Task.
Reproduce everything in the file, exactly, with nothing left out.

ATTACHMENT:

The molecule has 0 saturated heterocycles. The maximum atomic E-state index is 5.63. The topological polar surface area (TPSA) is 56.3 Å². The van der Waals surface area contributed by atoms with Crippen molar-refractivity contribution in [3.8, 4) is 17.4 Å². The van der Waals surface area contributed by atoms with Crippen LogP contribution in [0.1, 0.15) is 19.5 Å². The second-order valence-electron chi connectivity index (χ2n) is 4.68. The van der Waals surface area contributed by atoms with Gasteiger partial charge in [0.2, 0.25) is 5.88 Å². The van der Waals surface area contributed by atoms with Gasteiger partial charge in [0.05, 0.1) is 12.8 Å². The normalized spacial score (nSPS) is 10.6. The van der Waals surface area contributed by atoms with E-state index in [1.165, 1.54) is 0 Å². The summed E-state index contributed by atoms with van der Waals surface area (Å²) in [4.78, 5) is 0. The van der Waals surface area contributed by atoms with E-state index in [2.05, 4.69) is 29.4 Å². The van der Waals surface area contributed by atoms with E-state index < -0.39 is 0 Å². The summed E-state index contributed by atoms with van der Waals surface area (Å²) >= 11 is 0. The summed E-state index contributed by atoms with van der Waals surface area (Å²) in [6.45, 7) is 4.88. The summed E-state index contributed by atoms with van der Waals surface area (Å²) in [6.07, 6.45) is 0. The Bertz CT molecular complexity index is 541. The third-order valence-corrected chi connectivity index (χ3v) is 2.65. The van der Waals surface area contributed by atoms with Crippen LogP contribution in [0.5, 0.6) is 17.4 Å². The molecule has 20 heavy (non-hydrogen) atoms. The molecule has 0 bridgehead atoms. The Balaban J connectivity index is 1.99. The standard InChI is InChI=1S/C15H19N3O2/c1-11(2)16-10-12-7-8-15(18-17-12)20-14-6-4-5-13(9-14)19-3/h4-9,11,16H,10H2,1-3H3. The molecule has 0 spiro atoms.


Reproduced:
The molecule has 0 saturated heterocycles. The maximum atomic E-state index is 5.63. The topological polar surface area (TPSA) is 56.3 Å². The van der Waals surface area contributed by atoms with Crippen molar-refractivity contribution in [3.8, 4) is 17.4 Å². The van der Waals surface area contributed by atoms with Crippen LogP contribution in [0.1, 0.15) is 19.5 Å². The second-order valence-electron chi connectivity index (χ2n) is 4.68. The van der Waals surface area contributed by atoms with Gasteiger partial charge in [0.2, 0.25) is 5.88 Å². The van der Waals surface area contributed by atoms with Gasteiger partial charge in [0.05, 0.1) is 12.8 Å². The normalized spacial score (nSPS) is 10.6. The van der Waals surface area contributed by atoms with E-state index in [1.165, 1.54) is 0 Å². The summed E-state index contributed by atoms with van der Waals surface area (Å²) in [4.78, 5) is 0. The van der Waals surface area contributed by atoms with E-state index in [2.05, 4.69) is 29.4 Å². The van der Waals surface area contributed by atoms with E-state index < -0.39 is 0 Å². The summed E-state index contributed by atoms with van der Waals surface area (Å²) >= 11 is 0. The summed E-state index contributed by atoms with van der Waals surface area (Å²) in [6.45, 7) is 4.88. The summed E-state index contributed by atoms with van der Waals surface area (Å²) in [6.07, 6.45) is 0. The Bertz CT molecular complexity index is 541. The third-order valence-corrected chi connectivity index (χ3v) is 2.65. The van der Waals surface area contributed by atoms with Crippen LogP contribution in [0.5, 0.6) is 17.4 Å². The molecule has 20 heavy (non-hydrogen) atoms. The molecule has 0 bridgehead atoms. The Balaban J connectivity index is 1.99. The standard InChI is InChI=1S/C15H19N3O2/c1-11(2)16-10-12-7-8-15(18-17-12)20-14-6-4-5-13(9-14)19-3/h4-9,11,16H,10H2,1-3H3. The molecule has 0 spiro atoms.